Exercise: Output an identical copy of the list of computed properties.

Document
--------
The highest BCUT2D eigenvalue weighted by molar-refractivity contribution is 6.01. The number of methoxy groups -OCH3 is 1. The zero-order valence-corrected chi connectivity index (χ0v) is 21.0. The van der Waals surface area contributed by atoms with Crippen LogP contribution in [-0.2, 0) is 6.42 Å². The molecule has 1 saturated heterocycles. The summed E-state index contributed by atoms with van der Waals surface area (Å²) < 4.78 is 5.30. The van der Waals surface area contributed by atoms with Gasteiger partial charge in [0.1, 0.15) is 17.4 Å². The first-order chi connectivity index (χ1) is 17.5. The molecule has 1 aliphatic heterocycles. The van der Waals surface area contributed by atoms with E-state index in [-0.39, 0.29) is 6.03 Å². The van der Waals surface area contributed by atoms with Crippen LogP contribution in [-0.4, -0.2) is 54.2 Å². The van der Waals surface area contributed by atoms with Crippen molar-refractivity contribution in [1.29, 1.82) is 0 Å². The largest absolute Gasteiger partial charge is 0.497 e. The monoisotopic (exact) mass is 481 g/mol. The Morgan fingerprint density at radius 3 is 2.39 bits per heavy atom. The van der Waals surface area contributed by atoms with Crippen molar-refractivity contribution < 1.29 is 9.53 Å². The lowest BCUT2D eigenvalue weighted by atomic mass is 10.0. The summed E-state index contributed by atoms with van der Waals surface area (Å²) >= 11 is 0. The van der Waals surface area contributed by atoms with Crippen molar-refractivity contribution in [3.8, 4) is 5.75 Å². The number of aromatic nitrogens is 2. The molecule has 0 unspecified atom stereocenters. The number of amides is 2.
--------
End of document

The highest BCUT2D eigenvalue weighted by molar-refractivity contribution is 6.01. The number of methoxy groups -OCH3 is 1. The zero-order valence-corrected chi connectivity index (χ0v) is 21.0. The van der Waals surface area contributed by atoms with Crippen LogP contribution in [-0.2, 0) is 6.42 Å². The molecule has 1 saturated heterocycles. The summed E-state index contributed by atoms with van der Waals surface area (Å²) < 4.78 is 5.30. The van der Waals surface area contributed by atoms with Gasteiger partial charge in [0.1, 0.15) is 17.4 Å². The first-order chi connectivity index (χ1) is 17.5. The molecule has 1 aliphatic heterocycles. The van der Waals surface area contributed by atoms with E-state index in [-0.39, 0.29) is 6.03 Å². The van der Waals surface area contributed by atoms with Crippen LogP contribution in [-0.4, -0.2) is 54.2 Å². The van der Waals surface area contributed by atoms with Crippen molar-refractivity contribution in [1.29, 1.82) is 0 Å². The largest absolute Gasteiger partial charge is 0.497 e. The monoisotopic (exact) mass is 481 g/mol. The Morgan fingerprint density at radius 3 is 2.39 bits per heavy atom. The van der Waals surface area contributed by atoms with Crippen molar-refractivity contribution < 1.29 is 9.53 Å². The lowest BCUT2D eigenvalue weighted by atomic mass is 10.0. The summed E-state index contributed by atoms with van der Waals surface area (Å²) >= 11 is 0. The van der Waals surface area contributed by atoms with Crippen molar-refractivity contribution in [3.8, 4) is 5.75 Å². The number of aromatic nitrogens is 2. The molecule has 0 unspecified atom stereocenters. The number of amides is 2.